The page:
Are you wondering what you should do if you or a colleague makes an embarrassing public mistake?
To learn how to handle a social media crisis, I interview Gini Dietrich for this episode of the Social Media Marketing podcast.
More About This Show
The Social Media Marketing podcast is a show from Social Media Examiner.
It’s designed to help busy marketers and business owners discover what works with social media marketing.
The show format is on-demand talk radio (also known as podcasting).
In this episode, I interview Gini Dietrich, author of the brand-new book, Spin Sucks: Communication and Reputation Management in the Digital Age, and founder of the blog Spin Sucks. She runs Arment Dietrich, a PR agency.
Gini shares common mistakes businesses make when facing a crisis, and the best ways to deal with these situations when they happen.
You’ll discover the first steps you need to take, how to handle the situation throughout and when to seek legal advice.
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Does your brand have a crisis response plan in place?
Do you know what tactics to use to defend your reputation online?
In this article, you’ll discover three examples of reputation crisis response and seven steps for defending your own reputation online.
Why Reputation Matters
A global survey by Deloitte ranks reputation as executives’ top strategic risk. The study found most reputation management programs don’t support their business strategy well.
It’s important to understand the way online conversations roll out.
Here are some key factors to consider:
- Anyone’s voice in social media can be heard.
- Companies can have more difficulties than individuals in avoiding bad news.
- Due to online social and web search, kindred spirits can easily become aware of others who share their criticisms.
- Bad news travels faster and further than good news.
Keep these factors in mind as we explore three case studies of companies with major reputation management problems and how they handled them.
How Buffer Responded to Crisis
Buffer, the online social media scheduling site, was recently severely hacked.
Buffer became aware of the problem very rapidly and took immediate action to handle the problem. You can see a full account of their actions during the 24 hours immediately following the hack on their blog.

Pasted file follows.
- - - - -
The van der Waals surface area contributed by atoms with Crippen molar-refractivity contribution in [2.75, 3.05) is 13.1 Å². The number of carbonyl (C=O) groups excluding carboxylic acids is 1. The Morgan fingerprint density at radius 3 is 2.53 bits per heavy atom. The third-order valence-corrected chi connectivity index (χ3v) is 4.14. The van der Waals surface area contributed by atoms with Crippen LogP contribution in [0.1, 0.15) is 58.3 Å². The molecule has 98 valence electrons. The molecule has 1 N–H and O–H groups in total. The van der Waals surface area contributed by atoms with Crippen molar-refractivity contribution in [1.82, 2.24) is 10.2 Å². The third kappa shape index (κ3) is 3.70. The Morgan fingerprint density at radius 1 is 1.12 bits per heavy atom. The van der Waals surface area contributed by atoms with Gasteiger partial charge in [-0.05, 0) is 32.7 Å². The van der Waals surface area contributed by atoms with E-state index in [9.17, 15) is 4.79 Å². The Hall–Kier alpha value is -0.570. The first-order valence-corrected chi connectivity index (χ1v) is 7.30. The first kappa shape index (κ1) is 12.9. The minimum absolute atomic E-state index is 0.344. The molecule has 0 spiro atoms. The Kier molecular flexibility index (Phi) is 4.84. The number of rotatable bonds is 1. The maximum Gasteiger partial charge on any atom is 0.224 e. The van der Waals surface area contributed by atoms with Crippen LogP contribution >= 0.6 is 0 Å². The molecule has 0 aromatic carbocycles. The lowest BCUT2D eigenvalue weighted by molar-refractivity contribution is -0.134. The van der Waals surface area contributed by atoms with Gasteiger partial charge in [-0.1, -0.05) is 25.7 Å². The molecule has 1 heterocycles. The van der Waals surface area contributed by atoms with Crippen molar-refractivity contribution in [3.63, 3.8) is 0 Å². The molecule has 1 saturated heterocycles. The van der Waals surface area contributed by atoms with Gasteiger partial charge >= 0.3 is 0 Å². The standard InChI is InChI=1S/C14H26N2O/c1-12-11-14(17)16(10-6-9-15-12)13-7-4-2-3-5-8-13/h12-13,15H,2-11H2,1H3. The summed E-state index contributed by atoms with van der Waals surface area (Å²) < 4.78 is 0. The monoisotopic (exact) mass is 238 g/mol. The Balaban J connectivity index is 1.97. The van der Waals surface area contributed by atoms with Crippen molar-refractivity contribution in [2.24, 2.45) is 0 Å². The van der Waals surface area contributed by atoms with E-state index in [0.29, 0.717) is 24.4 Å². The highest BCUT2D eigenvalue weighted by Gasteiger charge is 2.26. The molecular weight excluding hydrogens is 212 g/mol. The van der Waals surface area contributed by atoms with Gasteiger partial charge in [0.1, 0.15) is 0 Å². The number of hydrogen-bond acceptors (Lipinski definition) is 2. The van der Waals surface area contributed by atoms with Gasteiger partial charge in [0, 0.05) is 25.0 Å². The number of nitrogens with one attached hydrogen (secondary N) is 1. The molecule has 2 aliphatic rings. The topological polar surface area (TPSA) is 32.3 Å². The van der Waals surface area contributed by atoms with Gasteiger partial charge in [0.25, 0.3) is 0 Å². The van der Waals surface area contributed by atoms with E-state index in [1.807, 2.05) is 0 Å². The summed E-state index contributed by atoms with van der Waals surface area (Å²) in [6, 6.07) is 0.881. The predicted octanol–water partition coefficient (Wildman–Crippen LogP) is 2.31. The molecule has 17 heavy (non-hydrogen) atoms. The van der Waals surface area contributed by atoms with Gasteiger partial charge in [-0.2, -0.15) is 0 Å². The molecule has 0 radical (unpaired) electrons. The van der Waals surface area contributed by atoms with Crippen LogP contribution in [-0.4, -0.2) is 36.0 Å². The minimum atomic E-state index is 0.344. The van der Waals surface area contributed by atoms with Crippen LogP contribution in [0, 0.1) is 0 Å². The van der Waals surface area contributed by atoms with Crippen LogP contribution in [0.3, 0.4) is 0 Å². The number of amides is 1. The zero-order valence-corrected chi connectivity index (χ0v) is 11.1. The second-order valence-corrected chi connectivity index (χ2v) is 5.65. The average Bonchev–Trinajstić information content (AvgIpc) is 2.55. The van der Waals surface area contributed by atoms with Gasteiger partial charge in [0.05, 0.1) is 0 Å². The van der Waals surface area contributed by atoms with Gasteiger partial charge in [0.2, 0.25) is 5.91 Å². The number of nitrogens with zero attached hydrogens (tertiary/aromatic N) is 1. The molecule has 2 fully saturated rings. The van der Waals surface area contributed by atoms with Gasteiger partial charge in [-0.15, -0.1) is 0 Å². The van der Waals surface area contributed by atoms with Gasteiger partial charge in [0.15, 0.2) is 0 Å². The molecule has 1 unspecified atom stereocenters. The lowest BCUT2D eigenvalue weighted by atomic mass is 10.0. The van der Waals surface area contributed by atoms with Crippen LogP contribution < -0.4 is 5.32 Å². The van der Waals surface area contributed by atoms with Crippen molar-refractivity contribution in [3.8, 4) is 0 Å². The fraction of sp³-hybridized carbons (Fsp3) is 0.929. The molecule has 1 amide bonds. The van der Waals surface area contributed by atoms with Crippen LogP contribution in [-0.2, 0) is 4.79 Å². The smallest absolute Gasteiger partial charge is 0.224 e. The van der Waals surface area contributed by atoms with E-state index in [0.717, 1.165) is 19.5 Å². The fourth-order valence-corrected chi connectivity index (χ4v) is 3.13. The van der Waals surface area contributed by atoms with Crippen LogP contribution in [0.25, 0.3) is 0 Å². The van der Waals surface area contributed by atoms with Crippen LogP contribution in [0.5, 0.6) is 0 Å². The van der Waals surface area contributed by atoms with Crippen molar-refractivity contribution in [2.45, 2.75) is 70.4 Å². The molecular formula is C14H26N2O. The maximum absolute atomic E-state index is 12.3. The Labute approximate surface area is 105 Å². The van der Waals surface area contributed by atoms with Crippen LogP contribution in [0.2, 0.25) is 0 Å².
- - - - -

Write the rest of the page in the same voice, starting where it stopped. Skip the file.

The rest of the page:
They were quick to inform their customers of the problem and explain what they were doing to fix it before most of their customers were even aware there’d been an attack. Here is just one of the messages they sent via Facebook.
Social media has enabled people to rapidly swarm—creating monsoons that can cause serious damage to your business OR create serious opportunities if you’re ready.
The upside to real time goes way beyond crisis management. Real-time firestorms can create once-in-a-lifetime opportunities for businesses that are prepared and can quickly respond.
Social media policies and guidelines provide your business a framework to carry out your social media strategy and implement your social media tactics. They can also have a direct impact on the success of your social media endeavors.
In this article, I’ll introduce you to social media guidelines for all your employees and your social media management team, and for crisis management and specific platforms. I’ll also take a look at important considerations for big and small businesses.
One of the big promises of social media is that literally anyone can become a celebrity now because of cheap and easy access to social media tools. We all have a shot at our 15 megabytes of fame if we can create compelling content.
But what are the implications for businesses that get serious about social media? Are there hidden dangers lurking for companies whose employees are “too good” with social media? This article will explore five benefits and five threats of celebrity employees.